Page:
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Want To Create Action From Big Data? Look At Enterprise Insight Platform Suites

Brian  Hopkins

By now firms are deep into their big data investments — and frustrated. Too many new and rapidly evolving technologies are built on an open source and named after a bunch of zoo animals. The term insight platform has struck a chord with technology buyers exactly because it offers a path out of this mess. In fact, insight platform was the number-one emerging technology in terms of investment and interest in Forrester’s Q3 2016 Global State Of Enterprise Architecture And Portfolio Management Online Survey.

What exactly is an insight platform though? I introduced the term in my May blog post Insight Platforms Have Arrived and then refined it and explained the vendor landscape in my August post Tame The Beast: Forrester’s Insight Platform Vendor Landscape. Over the last few months, we have been conducting a Forrester Wave™ evaluation of the most mature segment of the market, enterprise insight platform suites, which are:

“…Integrated or partially integrated suites of data management, analytics, and insight execution components that require some integration and configuration to form a platform.”

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Velocity with quality mandates a model based approach to ARA tools and DevOps

Robert Stroud

DevOps velocity mandates change velocity

Enterprises today are focusing on delivering applications faster to drive customer experiences and drive business transformation to meet rising expectations. For some, faster delivery is simply faster time to disappointment where the delivery process is shoddy and speed is the only metric. Speed without quality in an oxymoron – and extremely dangerous. The automation of the process known as Application Release Automation (ARA) is one of the critical impediments in the DevOps journey for I&O organizations today. ARA tools are designed to remove errors from manual processes by standardizing and automating the movement of applications with middleware and infrastructure – the critical final step in the delivery pipeline of applications to deliver customer value.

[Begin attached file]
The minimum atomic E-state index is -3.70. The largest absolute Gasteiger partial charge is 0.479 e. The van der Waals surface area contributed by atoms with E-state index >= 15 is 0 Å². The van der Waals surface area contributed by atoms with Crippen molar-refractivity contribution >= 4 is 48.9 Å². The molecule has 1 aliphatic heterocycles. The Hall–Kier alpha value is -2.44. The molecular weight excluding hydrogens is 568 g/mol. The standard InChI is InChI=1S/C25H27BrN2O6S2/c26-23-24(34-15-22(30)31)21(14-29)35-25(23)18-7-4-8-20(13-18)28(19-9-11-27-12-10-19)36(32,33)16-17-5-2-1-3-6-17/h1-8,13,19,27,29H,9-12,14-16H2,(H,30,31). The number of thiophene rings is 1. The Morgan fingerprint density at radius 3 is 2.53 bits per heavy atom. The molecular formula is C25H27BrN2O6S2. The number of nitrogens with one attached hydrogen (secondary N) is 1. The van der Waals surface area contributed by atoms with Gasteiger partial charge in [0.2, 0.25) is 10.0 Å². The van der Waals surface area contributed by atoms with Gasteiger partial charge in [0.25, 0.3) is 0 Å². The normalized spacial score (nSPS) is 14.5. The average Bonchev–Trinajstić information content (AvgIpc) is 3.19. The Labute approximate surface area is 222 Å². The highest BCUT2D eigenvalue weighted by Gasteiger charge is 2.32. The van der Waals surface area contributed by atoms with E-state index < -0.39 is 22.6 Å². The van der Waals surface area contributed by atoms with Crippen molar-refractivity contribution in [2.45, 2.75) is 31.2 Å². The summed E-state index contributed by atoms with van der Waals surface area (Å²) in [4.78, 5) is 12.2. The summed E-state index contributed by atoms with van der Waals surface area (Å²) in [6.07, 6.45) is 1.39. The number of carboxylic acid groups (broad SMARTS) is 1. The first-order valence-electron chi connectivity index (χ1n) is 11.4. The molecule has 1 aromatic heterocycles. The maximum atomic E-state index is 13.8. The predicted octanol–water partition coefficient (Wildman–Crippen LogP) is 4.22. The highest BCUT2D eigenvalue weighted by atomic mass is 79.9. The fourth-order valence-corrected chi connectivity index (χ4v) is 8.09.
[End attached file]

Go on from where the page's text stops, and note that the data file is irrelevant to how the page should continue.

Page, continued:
Continuous delivery is the goal; ARA tools are the vehicles to get there

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Amazon Go Ushers In A New Era In Retail Technology

Nigel Fenwick

Amazon's new Amazon Go store ushers in a new era in brick and mortar grocery and convenience shopping. In the early 80's, electronic point of sale (POS) dramatically changed the checkout experience in grocery stores, speeding up checkout lines. Today, a checkout without POS is unthinkable unless it's a farm stand on the side of the road … and even here we're likely to see Square hooked up to a smartphone. But even with POS, the checkout has always been the big time waster in any grocery shopping experience. Until this week.

Six years ago, "The Ultimate Grocery Shopping App" described a future in which the grocery shopping experience was radically different from what existed in 2010. This week, Amazon has brought part of that vision to life by opening its first Amazon Go brick and mortar convenience store for Amazon employees in Seattle. A convenience store with no checkout lines … with no checkout.